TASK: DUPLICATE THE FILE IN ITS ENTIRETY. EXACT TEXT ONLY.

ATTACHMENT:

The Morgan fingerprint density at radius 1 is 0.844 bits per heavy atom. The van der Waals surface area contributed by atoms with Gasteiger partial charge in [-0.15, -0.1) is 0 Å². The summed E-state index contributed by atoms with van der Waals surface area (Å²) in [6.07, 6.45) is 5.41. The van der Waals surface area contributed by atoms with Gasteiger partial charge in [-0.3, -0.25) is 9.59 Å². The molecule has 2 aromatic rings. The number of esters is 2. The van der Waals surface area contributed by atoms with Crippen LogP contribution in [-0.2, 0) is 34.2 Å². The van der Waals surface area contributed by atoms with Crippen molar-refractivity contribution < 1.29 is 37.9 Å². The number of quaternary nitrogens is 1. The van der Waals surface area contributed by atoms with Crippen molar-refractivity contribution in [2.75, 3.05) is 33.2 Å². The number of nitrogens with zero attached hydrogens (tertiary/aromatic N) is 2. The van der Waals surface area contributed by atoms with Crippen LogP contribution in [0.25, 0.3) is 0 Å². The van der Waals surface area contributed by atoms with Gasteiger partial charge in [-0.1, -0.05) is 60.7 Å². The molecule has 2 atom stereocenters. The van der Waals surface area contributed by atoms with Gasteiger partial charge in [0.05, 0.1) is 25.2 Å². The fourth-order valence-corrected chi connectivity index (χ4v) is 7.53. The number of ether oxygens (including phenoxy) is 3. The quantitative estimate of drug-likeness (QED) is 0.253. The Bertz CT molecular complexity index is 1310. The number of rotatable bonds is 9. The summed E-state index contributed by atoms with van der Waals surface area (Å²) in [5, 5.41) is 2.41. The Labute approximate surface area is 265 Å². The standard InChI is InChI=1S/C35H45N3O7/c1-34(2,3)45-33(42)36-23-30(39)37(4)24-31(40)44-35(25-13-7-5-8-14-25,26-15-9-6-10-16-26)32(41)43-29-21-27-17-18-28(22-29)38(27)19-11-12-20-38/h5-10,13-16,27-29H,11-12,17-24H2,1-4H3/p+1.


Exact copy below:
The Morgan fingerprint density at radius 1 is 0.844 bits per heavy atom. The van der Waals surface area contributed by atoms with Gasteiger partial charge in [-0.15, -0.1) is 0 Å². The summed E-state index contributed by atoms with van der Waals surface area (Å²) in [6.07, 6.45) is 5.41. The van der Waals surface area contributed by atoms with Gasteiger partial charge in [-0.3, -0.25) is 9.59 Å². The molecule has 2 aromatic rings. The number of esters is 2. The van der Waals surface area contributed by atoms with Crippen LogP contribution in [-0.2, 0) is 34.2 Å². The van der Waals surface area contributed by atoms with Crippen molar-refractivity contribution < 1.29 is 37.9 Å². The number of quaternary nitrogens is 1. The van der Waals surface area contributed by atoms with Crippen molar-refractivity contribution in [2.75, 3.05) is 33.2 Å². The number of nitrogens with zero attached hydrogens (tertiary/aromatic N) is 2. The van der Waals surface area contributed by atoms with Crippen LogP contribution in [0.25, 0.3) is 0 Å². The van der Waals surface area contributed by atoms with Gasteiger partial charge in [-0.1, -0.05) is 60.7 Å². The molecule has 2 atom stereocenters. The van der Waals surface area contributed by atoms with Gasteiger partial charge in [0.05, 0.1) is 25.2 Å². The fourth-order valence-corrected chi connectivity index (χ4v) is 7.53. The number of ether oxygens (including phenoxy) is 3. The quantitative estimate of drug-likeness (QED) is 0.253. The Bertz CT molecular complexity index is 1310. The number of rotatable bonds is 9. The summed E-state index contributed by atoms with van der Waals surface area (Å²) in [5, 5.41) is 2.41. The Labute approximate surface area is 265 Å². The standard InChI is InChI=1S/C35H45N3O7/c1-34(2,3)45-33(42)36-23-30(39)37(4)24-31(40)44-35(25-13-7-5-8-14-25,26-15-9-6-10-16-26)32(41)43-29-21-27-17-18-28(22-29)38(27)19-11-12-20-38/h5-10,13-16,27-29H,11-12,17-24H2,1-4H3/p+1.